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  1. DrWhozit
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    DrWhozit Banned

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    To didact or not to didact...

    Discussion in 'Setting Development' started by DrWhozit, Dec 17, 2013.

    This seems to be a conflicting element. I sometimes get feedback that my writing is too didactic. From just as many other readers, I get feedback that especially new technological ideas need to be better explained so the reader isn't left in the dark. I think it is better to add a paragraph or two to explain a concept, letting the reader decide whether it's a good idea to read that part or not.

    http://www.writingforums.org/threads/ends-dream-about-2180-words.129714/#post-1176862

    This is one example of my own style where I chose to do just that, receiving negative critique about that element. Another example finds the didactic portion further into the posts (in this case) where one needs to know about a deviation from mainstream science.

    http://www.writingforums.org/threads/tweak-prologue-excerpt-3100-words.129680/

    I'll begin another thread about the subject of dark energy considerations in a more appropriate thread, still, for the sake of this being an isolated topic, these examples of in situ didactics are offered. To keep this thread in appropriate categorization (writing subjectivity versus workshop critique) I'll ask that we don't drag the excerpts themselves into this thread.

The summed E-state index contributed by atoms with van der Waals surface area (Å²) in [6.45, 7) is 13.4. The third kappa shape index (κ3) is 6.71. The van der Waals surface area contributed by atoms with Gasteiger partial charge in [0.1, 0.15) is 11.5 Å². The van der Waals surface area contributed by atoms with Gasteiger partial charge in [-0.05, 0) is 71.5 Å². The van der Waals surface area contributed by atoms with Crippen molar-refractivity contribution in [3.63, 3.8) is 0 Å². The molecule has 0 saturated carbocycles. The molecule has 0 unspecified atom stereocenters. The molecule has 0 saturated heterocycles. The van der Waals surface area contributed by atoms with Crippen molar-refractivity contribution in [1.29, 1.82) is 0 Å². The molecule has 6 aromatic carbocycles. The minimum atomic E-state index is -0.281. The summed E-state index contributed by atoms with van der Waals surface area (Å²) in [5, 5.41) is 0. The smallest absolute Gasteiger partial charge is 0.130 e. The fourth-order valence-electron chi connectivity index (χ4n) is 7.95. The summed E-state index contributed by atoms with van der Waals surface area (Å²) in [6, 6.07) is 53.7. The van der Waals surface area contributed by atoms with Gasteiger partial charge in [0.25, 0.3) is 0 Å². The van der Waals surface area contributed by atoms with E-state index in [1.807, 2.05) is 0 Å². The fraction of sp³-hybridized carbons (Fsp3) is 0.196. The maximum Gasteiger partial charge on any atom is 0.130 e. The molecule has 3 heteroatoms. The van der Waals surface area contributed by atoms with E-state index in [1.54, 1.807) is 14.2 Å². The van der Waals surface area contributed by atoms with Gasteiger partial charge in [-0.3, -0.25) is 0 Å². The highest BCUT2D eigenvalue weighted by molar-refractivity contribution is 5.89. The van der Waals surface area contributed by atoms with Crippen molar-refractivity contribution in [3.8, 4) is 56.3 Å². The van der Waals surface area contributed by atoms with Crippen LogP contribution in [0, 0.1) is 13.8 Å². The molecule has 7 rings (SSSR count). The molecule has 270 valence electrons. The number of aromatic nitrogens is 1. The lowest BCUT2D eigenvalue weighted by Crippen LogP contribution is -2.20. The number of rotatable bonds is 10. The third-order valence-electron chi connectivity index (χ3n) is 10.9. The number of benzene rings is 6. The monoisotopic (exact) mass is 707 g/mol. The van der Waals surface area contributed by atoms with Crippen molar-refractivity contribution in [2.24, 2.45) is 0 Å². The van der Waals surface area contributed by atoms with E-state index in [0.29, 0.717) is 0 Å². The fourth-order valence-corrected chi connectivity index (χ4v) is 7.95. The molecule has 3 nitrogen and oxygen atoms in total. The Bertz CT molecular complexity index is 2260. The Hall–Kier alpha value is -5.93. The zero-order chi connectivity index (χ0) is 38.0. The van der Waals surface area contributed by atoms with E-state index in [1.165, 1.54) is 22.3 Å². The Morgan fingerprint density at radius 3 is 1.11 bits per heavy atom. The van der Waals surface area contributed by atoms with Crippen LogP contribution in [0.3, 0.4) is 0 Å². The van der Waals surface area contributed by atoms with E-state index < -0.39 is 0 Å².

Last edited: Dec 17, 2013
  2. mammamaia
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    mammamaia nit-picker-in-chief Contributor

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    sorry to say i found your going on about yellowstone and geysers, etc. reads like bits taken from textbooks or an encyclopedia and my eyes would be set a-rolling if i was reading this as an agent, or acquisitions editor for a publishing house...

    my best advice as a professional editor, lifelong fiction reader, and writer is to can the teaching/preaching and just tell a good story...

    hugs, m
     
  3. DrWhozit
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    DrWhozit Banned

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    Then you think it's enough to say to the reader essentially, "The planet broke to bits for all sorts of reasons," leaving it at that?
     
  4. Duchess-Yukine-Suoh
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    Duchess-Yukine-Suoh Girl #21 Contributor

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    What does didact mean?
     
  5. DrWhozit
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    DrWhozit Banned

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  6. Wreybies
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    Wreybies The Ops Pops Operations Manager Staff Contest Administrator Supporter Contributor